Choosing A Tax Professional
April 15 will be here before you know it.
Chances are you're busier than ever, and if you sold or bought a home last year, your tax return could be even more complicated than it has been. You may consider hiring a tax pro to help you sail through tax season stress-free.
Keep in mind that there are several different types of tax professionals available:
Commercial preparers or national chains.
Walk in to one of these offices and a preparer will help get your return ready for submission. These services excel at preparing routine returns. The preparers employed by these services can't represent you in dealings with the IRS.
These preparers are trained or examined by the IRS and can represent taxpayers in an audit or dispute with the IRS. These agents can handle more complicated returns and advise you on making smart tax moves. These agents are allowed to work in specific geographical regions and are required to continue their education in tax regulations and accounting methods. For a list of enrolled agents in your area, call the National Association of Enrolled Agents at 301-212-9608 or go to the taxpayer section of the association's website www.naea.org
Certified public accountants.
To earn the title of CPA, an individual must pass a professional exam administered by the state. Still, not all CPAs are experts in tax matters. These professionals will probably charge the highest rate, but should be able to offer substantial tax planning and advice. They can also represent you in an audit or dispute with the IRS. For a list of CPAs and other tax preparers, call the National Society of Public Accountants or visit the consumer information section of their website at www.nsacct.org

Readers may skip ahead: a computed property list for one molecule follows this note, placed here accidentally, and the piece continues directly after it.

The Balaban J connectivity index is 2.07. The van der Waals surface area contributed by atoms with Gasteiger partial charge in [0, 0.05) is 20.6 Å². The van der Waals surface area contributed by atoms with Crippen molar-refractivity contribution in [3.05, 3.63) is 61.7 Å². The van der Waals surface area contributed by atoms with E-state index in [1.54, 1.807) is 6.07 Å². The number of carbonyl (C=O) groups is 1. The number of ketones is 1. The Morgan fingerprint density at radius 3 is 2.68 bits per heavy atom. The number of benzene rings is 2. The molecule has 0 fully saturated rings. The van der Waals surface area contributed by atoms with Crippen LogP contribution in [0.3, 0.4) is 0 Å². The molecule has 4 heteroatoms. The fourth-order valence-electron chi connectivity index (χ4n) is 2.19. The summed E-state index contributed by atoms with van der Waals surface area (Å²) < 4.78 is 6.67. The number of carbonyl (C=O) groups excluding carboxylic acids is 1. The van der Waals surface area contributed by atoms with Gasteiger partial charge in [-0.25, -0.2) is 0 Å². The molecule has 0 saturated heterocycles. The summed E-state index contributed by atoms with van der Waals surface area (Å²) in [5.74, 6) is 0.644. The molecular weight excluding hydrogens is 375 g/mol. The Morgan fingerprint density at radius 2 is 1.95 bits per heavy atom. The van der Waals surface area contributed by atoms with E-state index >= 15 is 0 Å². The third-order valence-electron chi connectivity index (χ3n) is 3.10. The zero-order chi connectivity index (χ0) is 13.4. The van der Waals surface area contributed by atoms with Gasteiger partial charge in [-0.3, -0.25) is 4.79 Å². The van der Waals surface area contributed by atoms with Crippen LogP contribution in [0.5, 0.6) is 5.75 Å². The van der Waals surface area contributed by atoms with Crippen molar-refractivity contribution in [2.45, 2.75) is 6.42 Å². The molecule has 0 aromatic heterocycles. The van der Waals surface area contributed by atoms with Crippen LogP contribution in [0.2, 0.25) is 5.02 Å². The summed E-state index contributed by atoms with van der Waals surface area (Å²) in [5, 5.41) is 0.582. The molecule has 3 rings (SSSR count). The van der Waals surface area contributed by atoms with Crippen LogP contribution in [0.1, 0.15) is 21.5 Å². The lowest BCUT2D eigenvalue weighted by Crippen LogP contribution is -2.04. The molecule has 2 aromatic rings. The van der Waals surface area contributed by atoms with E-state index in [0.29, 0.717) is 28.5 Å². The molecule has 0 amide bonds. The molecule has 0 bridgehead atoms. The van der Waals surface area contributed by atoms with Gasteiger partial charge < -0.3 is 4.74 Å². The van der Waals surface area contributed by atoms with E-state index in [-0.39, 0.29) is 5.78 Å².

Whoever you choose to help you with your taxes,
keep these precautions in mind:
Choose your preparer wisely.
Proceed with caution if someone guarantees you a refund before seeing your specific financial information.
Watch the dotted line.
Paid preparers are required to sign the preparer area on your return. Even though the preparer signs your return, however, you are still responsible for the accuracy of every item on your return. Review it carefully to make sure everything is correct, especially your personal information, such as name, address and Social Security number. Never sign anything in pencil and make sure you receive a copy of the return from your preparer.